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The Corrective Exercise Trap

updated

Tags: exercise, sports, biomechanics, fibromyalgia, self-treatment, treatment, etiology, pro, chronic pain, pain problems

Eight articles on PainSci cite Tumminello 2017: (1) Quite a Stretch(2) Complete Guide to Plantar Fasciitis(3) The Complete Guide to Shin Splints(4) Strength Training for Pain & Injury Rehab(5) Your Back Is Not Out of Alignment(6) Repetitive Strain Injuries Tutorial(7) The Functional Movement Screen (FMS)(8) 5 Main Reasons Athletes Stretch… All Flawed

PainSci notes on Tumminello 2017:

Tumminello, Silvernail, and Cormack decisively but gently and diplomatically tip over this most sacred cow of personal training and therapy: corrective exercise, which is based on the idea that there is something in-correct about patients — fragile, weak, or uneven — which can be both identified and fixed by specific, expertly prescribed exercises, mainly strengthening and stretching exercises, the staples of stereotypical physical therapy. The trap is the belief that this “technical” approach is inherently superior to good exercise in general.

The danger here is that many fitness professionals might end up making their training process more about a formalized evaluation procedure and less about good personal training. …In order to spot a physical flaw that needs to be corrected, one must begin by having a reliable measure of whether or not it is actually problematic in the first place.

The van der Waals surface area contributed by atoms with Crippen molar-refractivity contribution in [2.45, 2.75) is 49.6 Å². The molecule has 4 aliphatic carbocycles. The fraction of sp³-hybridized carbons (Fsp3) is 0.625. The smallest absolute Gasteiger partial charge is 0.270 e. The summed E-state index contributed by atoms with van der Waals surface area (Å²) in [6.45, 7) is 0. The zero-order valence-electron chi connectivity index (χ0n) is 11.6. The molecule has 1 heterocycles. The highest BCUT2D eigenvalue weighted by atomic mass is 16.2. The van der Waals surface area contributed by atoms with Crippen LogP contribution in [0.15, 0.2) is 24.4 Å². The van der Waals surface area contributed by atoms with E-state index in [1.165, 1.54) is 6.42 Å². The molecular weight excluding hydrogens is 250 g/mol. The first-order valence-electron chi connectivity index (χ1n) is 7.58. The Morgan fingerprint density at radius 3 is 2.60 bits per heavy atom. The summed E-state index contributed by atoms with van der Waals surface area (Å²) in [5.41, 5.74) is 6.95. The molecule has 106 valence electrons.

Spoiler alert: *there is no such reliable measure!* Corrective exercise is built on wishful thinking. Screening for movement dysfunctions has been failing one fair scientific test after another. The importance of posture has been wildly exaggerated. The importance of anatomical variation has been virtually ignored.

These authors all have excellent credentials and top notch clinical reasoning skills. These are smart guys tackling several thorny sub-topics like postural dysfunction, movement dysfunction, core stability, and — most important of all, I think — the “nocebo concerns” with corrective exercise: “when clients are told such things about themselves from an authority figure (as they might be during some corrective exercise evaluations), that this potentially makes one’s clients less resilient and more prone to injury and pain.”

Translation sans diplomacy: *stop #%&^ telling patients they are fragile and weak!*

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